Shane Roshto, an employee of Transocean, was 22 years old on the 20th of April, 2010. He was working on board the Deepwater Horizon oil rig as a floor hand. The youngest of the eleven explosion victims, he left behind his wife (Natalie, age 21) and son (Blaine, age 3).
We learn more about Shane, and his family, from a statement which Natalie gave to members of a federal investigation committee on the 7th of June, 2010:
In the early hours of April 21st when I received news of the explosion and fire I never thought that I would be sitting here. I never thought that I would go home to a bright-eyed three-year-old and have to face the fact that his Daddy, my husband, would never come home to us. Every three weeks when Blaine and I would give Shane our last loves sending him off for three weeks I always feared the helicopter ride, but never did this kind of tragedy come to mind. Through God's grace, family and friends, Blaine and I are making it through.
After all the safety schools, meetings, fire drills and safety regulations I just knew he was safe. When the events of the Deepwater Horizon explosion started to unfold I asked myself will I ever personally recover; what if he's out there and they just didn't look long enough? As the days passed Shane's absence became reality.
My husband took great pride in his job, loved his work and all his Deepwater Horizon family, but most important he knew offshore work provided the life he wanted for his son. He loved us unselfishly and provided a lifestyle that allowed me to attend college and to be home with Blaine. During Shane's off weeks he spent time everyday with Blaine passing on his love for the outdoors, hunting and fishing and doing for others.
As the days pass I ask why? What happened? The life Blaine and I knew is over. My love story came to an end. Though he is a mirror image of his Daddy, Blaine now has a void that will never be filled.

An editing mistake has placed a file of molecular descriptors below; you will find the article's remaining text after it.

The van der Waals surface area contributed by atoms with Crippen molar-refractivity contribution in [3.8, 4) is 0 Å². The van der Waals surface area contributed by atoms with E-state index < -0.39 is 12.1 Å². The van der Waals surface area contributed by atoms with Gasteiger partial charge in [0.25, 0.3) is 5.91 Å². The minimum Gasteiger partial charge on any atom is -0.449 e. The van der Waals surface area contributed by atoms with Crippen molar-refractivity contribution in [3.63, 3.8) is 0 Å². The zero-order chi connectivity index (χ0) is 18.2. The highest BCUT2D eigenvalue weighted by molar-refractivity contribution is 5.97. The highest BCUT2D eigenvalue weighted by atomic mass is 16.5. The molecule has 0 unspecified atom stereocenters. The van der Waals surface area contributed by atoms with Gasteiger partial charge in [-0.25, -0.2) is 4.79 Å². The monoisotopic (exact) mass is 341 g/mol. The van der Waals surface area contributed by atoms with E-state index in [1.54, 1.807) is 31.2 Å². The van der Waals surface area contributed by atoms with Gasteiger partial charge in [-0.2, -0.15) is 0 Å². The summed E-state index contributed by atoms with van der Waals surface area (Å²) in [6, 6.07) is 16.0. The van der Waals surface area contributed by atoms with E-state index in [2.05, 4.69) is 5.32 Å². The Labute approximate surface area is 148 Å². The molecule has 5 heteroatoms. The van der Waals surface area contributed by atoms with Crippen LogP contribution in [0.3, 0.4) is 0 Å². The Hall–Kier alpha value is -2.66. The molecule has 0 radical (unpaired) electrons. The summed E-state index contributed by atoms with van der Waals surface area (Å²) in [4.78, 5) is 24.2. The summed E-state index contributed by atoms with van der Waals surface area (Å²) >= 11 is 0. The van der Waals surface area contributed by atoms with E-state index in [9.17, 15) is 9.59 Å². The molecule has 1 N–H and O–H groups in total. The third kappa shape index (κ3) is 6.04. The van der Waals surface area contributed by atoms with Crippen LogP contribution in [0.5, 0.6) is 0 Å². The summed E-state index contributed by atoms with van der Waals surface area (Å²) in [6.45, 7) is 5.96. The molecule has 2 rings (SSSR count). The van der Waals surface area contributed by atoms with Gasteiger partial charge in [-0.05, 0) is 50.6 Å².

As I sit here today, I come with a new perspective. A perspective that I hope can make a difference - one that will ensure safety to every man in the oilfield. I fully support offshore drilling because like Shane, many men and women depend on this as a means to provide for their families and to provide our country with a commodity that is a necessary part of everyday life. I would like to leave here today knowing that because of the tragic death of my husband we can begin to focus on making safety the most important priority. Not to focus on making more safety regulations, but on ways to effectively implement and use the ones already in place. This tragedy will not be in vain if it serves to make the lives of every man and woman working in the oilfield the top priority and cause the powerful oil companies to know that they will be held accountable for their actions. My intense interest in Shane's work led us through many conversations detailing work carried out on the Deepwater Horizon and the many safety practices that were in place. It is my hope that these 11 men who suffered a tragic death will serve as a motive to enforce safety above all else.
I pray every day when I awake and at bedtime prayers with Blaine that I can sit him down one day and be able to tell him that his Daddy is a hero - a hero to all oilfield men and women because his death changed the heart and soul of those who place their business agenda over the importance of life.
In closing, I would like to ask that the next time you see a picture of the Deepwater Horizon in flames or hear about the oil spill that you think about this: The flow of oil will eventually be stopped, slowly the environment will recover, the Gulf I pray will continue to provide us with oil and gas and many other things that we all enjoy, but the lives of the 11 men, their survivors and heroes of the Deepwater Horizon will forever be changed. We can only hope that the legacy of this tragedy will be much more than a devastating oil spill, but an unfortunate tragedy that prompted changes creating a safer environment for those who love their work in the oilfields of the Gulf of Mexico.
It is believed that Shane was working in the mud pit, or nearby shaker room, when the rig exploded. His body was not recovered.
See, also, these pictures and brief bios of the other crew members who died in the explosion in my blog ARCHIVE